Opioids, Overdose, Abstinence—A Historically Deadly Combination

Editor’s Note: Today’s post comes from contributing editor Brooks Hudson, a PhD student in history at Southern Illinois University.

We have told ourselves the “opioid crisis” is an exception to past drug scares. In the past century, the narrative goes, we relied on law enforcement and punishment to curb widescale drug use, but our country now has turned over a new leaf—one centered on public health and compassion. Had it not been for Purdue Pharma, a uniquely bad actor, the spread of addiction and overdose deaths would have never occurred.

None of this is true. Rhetorically, yes, smart politicians now deemphasize the punishment aspect in public speeches. But law enforcement plays a greater role than ever before in regulating the use of drugs—from the zealous policing of some people who use illegal drugs to expansive prescription monitoring programs and from the detailed cataloging of the dosage of Americans’ medications to DEA to threats to doctors who fail to obey their dictates. Such strict and exacting regulations often leave elderly patients and patients with chronic pain out in the cold unable to secure necessary drugs. Yet, at the same time, prohibitionist drug control measures have also done little to stop the proliferation of black-market drugs.

Far from being a deviation, this has long been the norm and with often devastating results. Regardless of your thoughts about current events, this post will let us look back and travel to the past to try to clarify why overdose deaths continue to increase now despite a dramatic recent decrease in opioid prescriptions. And why this situation unlikely to change under current conditions. For about the last century, the United States government has abided by a philosophy that seems to prioritize drug abstinence and the strict policing of drug use at the expense of saving lives. To investigate this continuity, I will briefly examine two episodes: a 1930s critique of an early version of the war on drugs and the government’s opposition to needle exchanges during the AIDS epidemic of the 1980s.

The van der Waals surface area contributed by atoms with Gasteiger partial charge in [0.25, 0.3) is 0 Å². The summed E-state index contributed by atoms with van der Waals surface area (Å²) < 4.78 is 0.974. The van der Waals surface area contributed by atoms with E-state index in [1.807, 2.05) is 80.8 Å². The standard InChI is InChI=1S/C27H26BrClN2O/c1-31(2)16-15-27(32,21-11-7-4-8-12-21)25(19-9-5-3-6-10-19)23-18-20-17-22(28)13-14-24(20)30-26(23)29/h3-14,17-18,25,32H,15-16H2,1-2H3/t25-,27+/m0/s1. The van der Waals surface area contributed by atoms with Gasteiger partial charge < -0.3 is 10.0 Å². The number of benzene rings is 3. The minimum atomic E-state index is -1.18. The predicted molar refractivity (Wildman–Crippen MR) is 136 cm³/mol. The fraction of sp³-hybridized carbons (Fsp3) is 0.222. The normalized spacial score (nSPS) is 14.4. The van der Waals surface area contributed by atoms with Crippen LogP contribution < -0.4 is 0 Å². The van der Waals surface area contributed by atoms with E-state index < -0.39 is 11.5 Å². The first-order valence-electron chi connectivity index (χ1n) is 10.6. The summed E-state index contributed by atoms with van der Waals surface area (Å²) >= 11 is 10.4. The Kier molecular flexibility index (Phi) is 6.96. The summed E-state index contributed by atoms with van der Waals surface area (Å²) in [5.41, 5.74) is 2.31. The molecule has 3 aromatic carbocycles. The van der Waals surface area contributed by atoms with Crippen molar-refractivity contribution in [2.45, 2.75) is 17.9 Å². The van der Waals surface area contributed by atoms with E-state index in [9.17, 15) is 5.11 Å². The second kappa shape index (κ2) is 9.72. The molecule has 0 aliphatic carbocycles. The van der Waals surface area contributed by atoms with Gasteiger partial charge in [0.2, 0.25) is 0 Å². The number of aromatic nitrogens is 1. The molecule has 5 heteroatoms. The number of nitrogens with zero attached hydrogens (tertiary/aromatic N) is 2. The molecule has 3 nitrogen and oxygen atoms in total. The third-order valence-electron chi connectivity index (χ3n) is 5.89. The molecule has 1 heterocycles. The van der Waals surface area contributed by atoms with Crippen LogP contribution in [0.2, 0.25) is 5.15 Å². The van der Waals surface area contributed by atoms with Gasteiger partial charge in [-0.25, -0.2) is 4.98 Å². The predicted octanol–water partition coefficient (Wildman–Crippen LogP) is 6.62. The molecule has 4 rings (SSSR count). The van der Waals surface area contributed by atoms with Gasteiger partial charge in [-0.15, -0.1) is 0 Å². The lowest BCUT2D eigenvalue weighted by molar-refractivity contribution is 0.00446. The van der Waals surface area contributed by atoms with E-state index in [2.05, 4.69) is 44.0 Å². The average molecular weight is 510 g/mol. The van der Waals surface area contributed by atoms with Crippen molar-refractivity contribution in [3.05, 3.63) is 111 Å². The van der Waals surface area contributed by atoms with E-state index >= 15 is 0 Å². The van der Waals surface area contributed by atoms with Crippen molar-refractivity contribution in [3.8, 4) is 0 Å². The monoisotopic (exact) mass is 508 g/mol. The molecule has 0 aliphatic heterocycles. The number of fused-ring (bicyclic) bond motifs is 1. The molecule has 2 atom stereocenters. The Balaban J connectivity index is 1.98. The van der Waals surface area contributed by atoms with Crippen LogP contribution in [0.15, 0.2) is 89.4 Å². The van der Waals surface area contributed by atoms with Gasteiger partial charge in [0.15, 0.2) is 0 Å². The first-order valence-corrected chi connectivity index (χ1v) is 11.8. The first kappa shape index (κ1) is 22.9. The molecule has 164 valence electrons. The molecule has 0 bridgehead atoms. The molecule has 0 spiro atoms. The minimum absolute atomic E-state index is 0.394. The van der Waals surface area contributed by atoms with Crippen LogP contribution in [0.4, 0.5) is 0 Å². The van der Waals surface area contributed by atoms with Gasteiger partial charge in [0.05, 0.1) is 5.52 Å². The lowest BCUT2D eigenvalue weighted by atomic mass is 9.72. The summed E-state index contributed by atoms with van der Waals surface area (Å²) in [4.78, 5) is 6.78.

Points Hudson Title Card Opioids
Left: A 10 milligram OxyContin pill. Source: Wikimedia Foundation.

Read more

Self-Help Isn’t The Solution; It’s The Problem

Editor’s Note: Today’s post comes from contributing editor Brooks Hudson, a PhD student in history at Southern Illinois University. 

Screenshot 2019-12-31 at 11.00.39 AM

The sober curious movement (or “new sobriety”—the branding comes in a variety of flavors) is less a coherent philosophy or sound medical advice and more of a marketing campaign, hawking self-help merchandise and thousand-dollar yoga retreats, along with run-of-the-mill solipsism. It is an online phenomenon, fluent in the language of Instagram, elevated by media-types who share similar well-to-do backgrounds and sensibilities. It is hash-taggable psychobabble meant to solve cosmopolitan ennui and stay-at-home malaise. Its fans are not only upper class but also ultra-fit, photogenic 30-and-40-somethings ready-made for television. 

Scratching the surface, you discover that the day-to-day problems of sobriety-curious enthusiasts aren’t what most of us would classify as problems. And as for solutions, it features primarily simple adjustments like not carrying into adulthood the same level of alcohol consumption you did as an undergraduate. I can’t imagine the people quoted in these stories as real; they are much closer to Arrested Development or Schitt’s Creek characters. Even that comparison might be generous. 

A reporter comparing “mindful drinking” (lots of terms for the same thing) to AA’s anonymity found, “No longer is the topic of sobriety confined to discreet meetings in church halls over Styrofoam cups of lukewarm Maxwell House. For these New Abstainers, sobriety is a thing to be, yes, toasted over $15 artisanal mocktails at alcohol-free nights at chic bars around the country, or at “sober-curious” yoga retreats, or early-morning dance parties for those with no need to sleep off the previous night’s bender.”

Read more